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Copy Depth May Put Pressure on Other Areas of Business

24 Aug, 2003 By: Kurt Indvik

A couple of weeks back at the VSDA show, I was moderating a panel on how retailers are managing the transition from VHS to DVD. One of the interesting points made during the discussion was the fact that, while DVD had surpassed VHS as the leading platform for new-release rentals, VHS still held significant command of the catalog rental business.

The home video business has always been a hits-driven business, made even moreso as copy depth increased during the era of VHS revenue-share deals and then, on a broader scale, with DVD sellthrough pricing.

Studios have doubled their output into the rental pipeline in recent years as both large and small retailers upped their buys on new-release DVDs, many of which eventually find their way onto the previously viewed sales shelves.

As Melinda Saccone, Video Store Magazine's senior market research manager, indicates in her analysis of this trend, this copy-depth nirvana also has meant a faster turn on the rental shelves as turns per copy have dropped by half as volume has increased.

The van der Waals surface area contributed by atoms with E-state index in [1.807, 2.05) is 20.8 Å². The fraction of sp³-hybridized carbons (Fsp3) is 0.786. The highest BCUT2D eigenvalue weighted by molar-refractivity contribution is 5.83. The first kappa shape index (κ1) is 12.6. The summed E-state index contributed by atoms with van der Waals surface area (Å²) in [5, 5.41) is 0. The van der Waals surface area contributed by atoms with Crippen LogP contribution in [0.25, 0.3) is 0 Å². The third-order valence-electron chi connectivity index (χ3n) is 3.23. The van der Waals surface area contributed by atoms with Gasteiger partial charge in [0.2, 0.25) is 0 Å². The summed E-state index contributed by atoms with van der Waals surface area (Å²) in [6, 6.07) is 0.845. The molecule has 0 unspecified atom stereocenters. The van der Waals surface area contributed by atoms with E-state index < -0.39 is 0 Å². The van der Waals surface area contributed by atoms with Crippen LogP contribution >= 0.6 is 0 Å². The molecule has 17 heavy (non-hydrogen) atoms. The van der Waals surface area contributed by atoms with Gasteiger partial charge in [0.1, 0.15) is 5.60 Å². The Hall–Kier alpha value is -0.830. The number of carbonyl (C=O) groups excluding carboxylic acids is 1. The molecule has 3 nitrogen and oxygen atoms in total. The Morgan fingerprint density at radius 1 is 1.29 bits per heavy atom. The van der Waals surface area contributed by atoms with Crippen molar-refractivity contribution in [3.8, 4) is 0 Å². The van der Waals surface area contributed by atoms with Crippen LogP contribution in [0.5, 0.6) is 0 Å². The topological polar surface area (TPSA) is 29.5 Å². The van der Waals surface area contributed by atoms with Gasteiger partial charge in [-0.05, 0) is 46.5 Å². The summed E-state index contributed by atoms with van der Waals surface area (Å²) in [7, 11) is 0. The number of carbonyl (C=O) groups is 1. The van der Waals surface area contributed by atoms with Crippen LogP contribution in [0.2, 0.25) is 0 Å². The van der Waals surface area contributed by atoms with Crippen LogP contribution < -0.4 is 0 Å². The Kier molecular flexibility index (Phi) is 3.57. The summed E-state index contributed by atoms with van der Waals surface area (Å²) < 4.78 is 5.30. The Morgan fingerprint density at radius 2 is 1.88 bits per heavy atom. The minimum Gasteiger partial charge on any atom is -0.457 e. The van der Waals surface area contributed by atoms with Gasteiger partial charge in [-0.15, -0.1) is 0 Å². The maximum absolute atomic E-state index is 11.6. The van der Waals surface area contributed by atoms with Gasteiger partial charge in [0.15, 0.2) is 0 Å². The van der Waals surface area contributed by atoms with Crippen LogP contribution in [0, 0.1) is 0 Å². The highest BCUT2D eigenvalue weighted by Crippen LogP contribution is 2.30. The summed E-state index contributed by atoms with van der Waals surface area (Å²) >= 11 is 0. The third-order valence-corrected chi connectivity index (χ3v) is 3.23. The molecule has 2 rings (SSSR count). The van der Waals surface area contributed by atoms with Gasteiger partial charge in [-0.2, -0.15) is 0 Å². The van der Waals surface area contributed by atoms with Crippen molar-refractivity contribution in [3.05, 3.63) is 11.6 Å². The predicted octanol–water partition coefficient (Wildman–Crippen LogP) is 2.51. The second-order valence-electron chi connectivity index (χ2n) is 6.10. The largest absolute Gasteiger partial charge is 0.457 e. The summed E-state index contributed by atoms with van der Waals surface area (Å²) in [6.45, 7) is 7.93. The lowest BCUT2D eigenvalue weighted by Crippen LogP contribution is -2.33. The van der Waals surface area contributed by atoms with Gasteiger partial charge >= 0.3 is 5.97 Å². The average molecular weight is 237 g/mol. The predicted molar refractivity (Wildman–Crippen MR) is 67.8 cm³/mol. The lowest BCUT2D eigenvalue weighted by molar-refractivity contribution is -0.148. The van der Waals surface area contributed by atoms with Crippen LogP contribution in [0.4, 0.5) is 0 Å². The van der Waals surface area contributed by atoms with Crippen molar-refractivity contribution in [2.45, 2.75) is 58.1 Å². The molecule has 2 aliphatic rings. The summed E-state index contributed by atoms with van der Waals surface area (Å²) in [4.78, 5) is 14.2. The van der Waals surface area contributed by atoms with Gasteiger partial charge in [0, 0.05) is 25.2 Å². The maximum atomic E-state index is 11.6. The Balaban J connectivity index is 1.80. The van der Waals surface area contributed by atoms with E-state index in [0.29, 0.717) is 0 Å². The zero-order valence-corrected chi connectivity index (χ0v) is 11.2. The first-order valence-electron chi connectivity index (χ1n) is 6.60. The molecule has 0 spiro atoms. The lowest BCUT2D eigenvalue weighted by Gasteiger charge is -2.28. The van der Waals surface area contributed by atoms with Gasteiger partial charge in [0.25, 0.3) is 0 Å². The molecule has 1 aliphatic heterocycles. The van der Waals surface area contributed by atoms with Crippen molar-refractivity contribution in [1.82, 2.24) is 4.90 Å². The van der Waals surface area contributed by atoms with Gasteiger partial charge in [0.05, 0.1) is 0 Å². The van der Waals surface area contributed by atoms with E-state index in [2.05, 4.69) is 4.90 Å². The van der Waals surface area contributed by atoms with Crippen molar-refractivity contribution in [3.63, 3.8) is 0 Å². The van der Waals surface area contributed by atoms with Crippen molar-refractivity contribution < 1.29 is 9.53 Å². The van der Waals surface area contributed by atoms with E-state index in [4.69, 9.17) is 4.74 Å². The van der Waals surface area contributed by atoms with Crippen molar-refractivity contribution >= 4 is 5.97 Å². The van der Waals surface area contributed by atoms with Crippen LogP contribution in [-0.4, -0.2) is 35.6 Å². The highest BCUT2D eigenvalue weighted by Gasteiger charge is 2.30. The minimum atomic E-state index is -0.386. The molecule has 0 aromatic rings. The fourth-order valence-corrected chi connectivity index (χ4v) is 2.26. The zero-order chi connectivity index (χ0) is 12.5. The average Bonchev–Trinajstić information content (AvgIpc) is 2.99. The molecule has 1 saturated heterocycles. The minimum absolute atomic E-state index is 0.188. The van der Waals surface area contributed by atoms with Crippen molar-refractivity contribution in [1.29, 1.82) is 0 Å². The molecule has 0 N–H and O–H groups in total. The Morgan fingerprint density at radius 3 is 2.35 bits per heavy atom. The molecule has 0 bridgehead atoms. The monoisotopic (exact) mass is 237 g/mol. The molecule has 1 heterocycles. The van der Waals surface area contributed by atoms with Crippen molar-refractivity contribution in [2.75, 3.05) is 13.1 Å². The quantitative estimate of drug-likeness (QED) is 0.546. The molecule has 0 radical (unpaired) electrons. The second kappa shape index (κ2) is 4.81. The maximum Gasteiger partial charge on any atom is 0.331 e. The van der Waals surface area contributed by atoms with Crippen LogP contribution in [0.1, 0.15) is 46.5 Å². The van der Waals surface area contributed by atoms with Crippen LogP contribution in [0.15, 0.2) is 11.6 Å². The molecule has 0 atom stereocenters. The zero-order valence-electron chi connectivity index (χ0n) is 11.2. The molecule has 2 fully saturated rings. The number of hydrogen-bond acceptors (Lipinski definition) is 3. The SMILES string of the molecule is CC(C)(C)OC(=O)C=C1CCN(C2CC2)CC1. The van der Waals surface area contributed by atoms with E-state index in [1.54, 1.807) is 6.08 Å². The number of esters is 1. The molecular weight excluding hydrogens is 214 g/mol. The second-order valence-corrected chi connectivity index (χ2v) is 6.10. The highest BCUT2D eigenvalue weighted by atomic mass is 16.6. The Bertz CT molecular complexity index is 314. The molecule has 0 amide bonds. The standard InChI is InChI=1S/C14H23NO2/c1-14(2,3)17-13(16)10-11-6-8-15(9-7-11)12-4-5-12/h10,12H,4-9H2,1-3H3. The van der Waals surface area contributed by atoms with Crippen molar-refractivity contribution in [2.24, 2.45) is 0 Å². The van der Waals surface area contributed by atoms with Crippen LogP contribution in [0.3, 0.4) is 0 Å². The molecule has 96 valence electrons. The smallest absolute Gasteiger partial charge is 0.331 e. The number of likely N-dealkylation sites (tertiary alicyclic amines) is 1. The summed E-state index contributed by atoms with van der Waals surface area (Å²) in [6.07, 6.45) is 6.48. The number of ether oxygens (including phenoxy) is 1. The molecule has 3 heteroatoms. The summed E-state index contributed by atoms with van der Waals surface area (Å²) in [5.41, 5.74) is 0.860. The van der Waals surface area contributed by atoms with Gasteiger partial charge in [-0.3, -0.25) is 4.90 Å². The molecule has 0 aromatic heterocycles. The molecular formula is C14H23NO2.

Not only has this meant that second-tier titles get less attention from retailers, it also means that the growing population of DVD customers, often guaranteed their fill of any new releases, are not finding their way into the catalog area.

As DVD penetration continues into 50 million domestic households and upwards, what can we expect for the catalog rental business? If we're getting our fill of new releases at rental and or at retail (either new or previously viewed), and we can buy much of our old favorites at bargain prices at the mass merchants, it would seem that the catalog business at rental could be a real challenge in the future, and also for the second-tier product on the supply side.

Studios such as Warner, in conjunction with Rentrak, are developing aggressive revenue-sharing programs geared to ensure that retailers pick up some of their second-tier product after they have stopped feasting on new releases. But that might eventually lock out suppliers that can't be as competitive.

Retailers should be thinking creatively in terms of luring people into the catalog sections, looking for themes and current theatrical hits that can make for interesting endcap displays of related catalog product. The indicators seem to point to a struggle ahead for this area of the business.

I'd like to take this opportunity to welcome the newest member of our editorial team, Erik Gruenwedel, who joins us as a senior reporter. Erik was most recently a reporter at Billboard, and before that he wrote for Adweek. He has experience in entertainment and business journalism and an MBA to boot. We look forward to Erik's contributions.

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